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General pleads guilty to misfiring weapon

Brigadier-General Daniel Menard, commander of Canada's task force Afghanistan, speaks to reporters in Kandahar on Jan. 30, 2010.

Kirsty Wigglesworth/AP

Canada's top soldier in southern Afghanistan has been fined for accidentally firing his rifle twice at Kandahar airbase - a mishap that took place in front of his boss.

A military judge in Gatineau, Que., levied a penalty of $3,500 on Brigadier-General Daniel Menard, commander of Joint Task Force Afghanistan, as punishment.

Brig.-Gen Menard had earlier pleaded guilty to one charge in relation to the misfiring of his rifle.

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The court heard that Canada's most senior soldier, Chief of the Defence Staff General Walter Natynczyk, was with Brig.-Gen. Menard on March 25, 2010, as he mishandled his weapon while trying to secure it before departing in a helicopter.

Instead of switching the C8 carbine rifle to the "safe" position, Brig.-Gen. Menard ended up flipping it to the "automatic" setting - and firing a double-burst.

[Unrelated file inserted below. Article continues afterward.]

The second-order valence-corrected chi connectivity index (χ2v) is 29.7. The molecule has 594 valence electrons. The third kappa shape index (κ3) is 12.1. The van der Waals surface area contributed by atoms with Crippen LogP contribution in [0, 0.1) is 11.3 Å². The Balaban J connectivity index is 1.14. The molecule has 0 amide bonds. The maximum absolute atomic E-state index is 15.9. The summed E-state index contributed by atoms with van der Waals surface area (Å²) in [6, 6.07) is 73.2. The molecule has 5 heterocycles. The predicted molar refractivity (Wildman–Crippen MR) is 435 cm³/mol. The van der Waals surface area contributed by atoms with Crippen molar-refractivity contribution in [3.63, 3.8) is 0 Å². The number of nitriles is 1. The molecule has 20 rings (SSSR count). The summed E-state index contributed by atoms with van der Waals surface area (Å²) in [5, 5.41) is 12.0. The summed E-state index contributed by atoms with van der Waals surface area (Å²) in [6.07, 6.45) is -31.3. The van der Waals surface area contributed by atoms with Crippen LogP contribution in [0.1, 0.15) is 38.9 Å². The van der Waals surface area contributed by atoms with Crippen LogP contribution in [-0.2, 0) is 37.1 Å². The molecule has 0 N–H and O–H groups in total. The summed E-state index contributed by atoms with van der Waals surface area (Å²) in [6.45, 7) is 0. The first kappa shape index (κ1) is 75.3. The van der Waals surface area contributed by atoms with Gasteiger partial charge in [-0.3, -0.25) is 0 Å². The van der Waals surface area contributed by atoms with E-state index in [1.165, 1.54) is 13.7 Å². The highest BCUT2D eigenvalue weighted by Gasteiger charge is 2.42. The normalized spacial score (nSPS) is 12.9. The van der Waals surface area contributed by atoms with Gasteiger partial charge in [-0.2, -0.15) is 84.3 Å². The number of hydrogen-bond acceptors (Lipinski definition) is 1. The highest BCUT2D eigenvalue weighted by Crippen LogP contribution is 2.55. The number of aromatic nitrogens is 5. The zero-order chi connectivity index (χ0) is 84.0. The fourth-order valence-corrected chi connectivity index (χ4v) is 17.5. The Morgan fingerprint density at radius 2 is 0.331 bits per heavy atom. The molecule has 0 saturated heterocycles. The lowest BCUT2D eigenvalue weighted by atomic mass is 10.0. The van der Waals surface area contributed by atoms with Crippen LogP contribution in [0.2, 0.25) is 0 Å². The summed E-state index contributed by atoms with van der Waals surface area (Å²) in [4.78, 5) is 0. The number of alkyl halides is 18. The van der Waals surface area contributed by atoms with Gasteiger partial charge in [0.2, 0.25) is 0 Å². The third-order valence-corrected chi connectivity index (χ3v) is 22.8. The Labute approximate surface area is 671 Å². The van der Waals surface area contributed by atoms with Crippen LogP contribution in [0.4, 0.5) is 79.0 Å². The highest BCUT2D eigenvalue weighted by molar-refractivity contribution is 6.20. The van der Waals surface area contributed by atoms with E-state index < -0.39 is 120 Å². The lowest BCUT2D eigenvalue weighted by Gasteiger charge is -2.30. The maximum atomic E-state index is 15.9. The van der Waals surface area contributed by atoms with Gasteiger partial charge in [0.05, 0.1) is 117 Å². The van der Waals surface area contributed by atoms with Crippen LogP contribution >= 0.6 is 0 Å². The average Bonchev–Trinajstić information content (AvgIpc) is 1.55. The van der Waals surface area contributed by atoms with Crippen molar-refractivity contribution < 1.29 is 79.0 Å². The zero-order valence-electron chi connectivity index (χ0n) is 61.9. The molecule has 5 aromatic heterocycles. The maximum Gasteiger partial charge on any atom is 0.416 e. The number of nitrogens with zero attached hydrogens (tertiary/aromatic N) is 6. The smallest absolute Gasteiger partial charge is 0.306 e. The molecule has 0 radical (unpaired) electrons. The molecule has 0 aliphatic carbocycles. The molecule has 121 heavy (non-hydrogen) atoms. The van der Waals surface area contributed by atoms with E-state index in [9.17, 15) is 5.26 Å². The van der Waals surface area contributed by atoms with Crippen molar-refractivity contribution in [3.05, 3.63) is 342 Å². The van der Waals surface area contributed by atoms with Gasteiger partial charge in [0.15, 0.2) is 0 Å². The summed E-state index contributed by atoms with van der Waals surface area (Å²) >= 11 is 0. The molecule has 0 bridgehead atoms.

The bullets flew between armoured vehicles, soldiers and helicopters on the runway but didn't hit anyone or damage equipment.

It's an offence under the National Defence Act to unintentionally fire a weapon.

The charge Brig.-Gen. Menard accepted carries a maximum penalty of dismissal from the military. He pleaded guilty to violating section 129 of the National Defence Act, which says any act or neglect "to the prejudice of good order and discipline" is an offence.

Brig.-Gen. Menard's defence lawyer had argued for leniency, however, noting the commander reported the mishap to investigators and discussed it in front of his troops.

"He mans up right away and says 'I did it'," Lieutenant-Colonel Troy Sweet told the court.

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Brig.-Gen. Menard isn't the first senior military member to be charged with such an offence. In 2000, then-Lt.-Col. Peter Atkinson was fined $5,000 for accidentally firing a machine gun from a Leopard tank near Kosovo.

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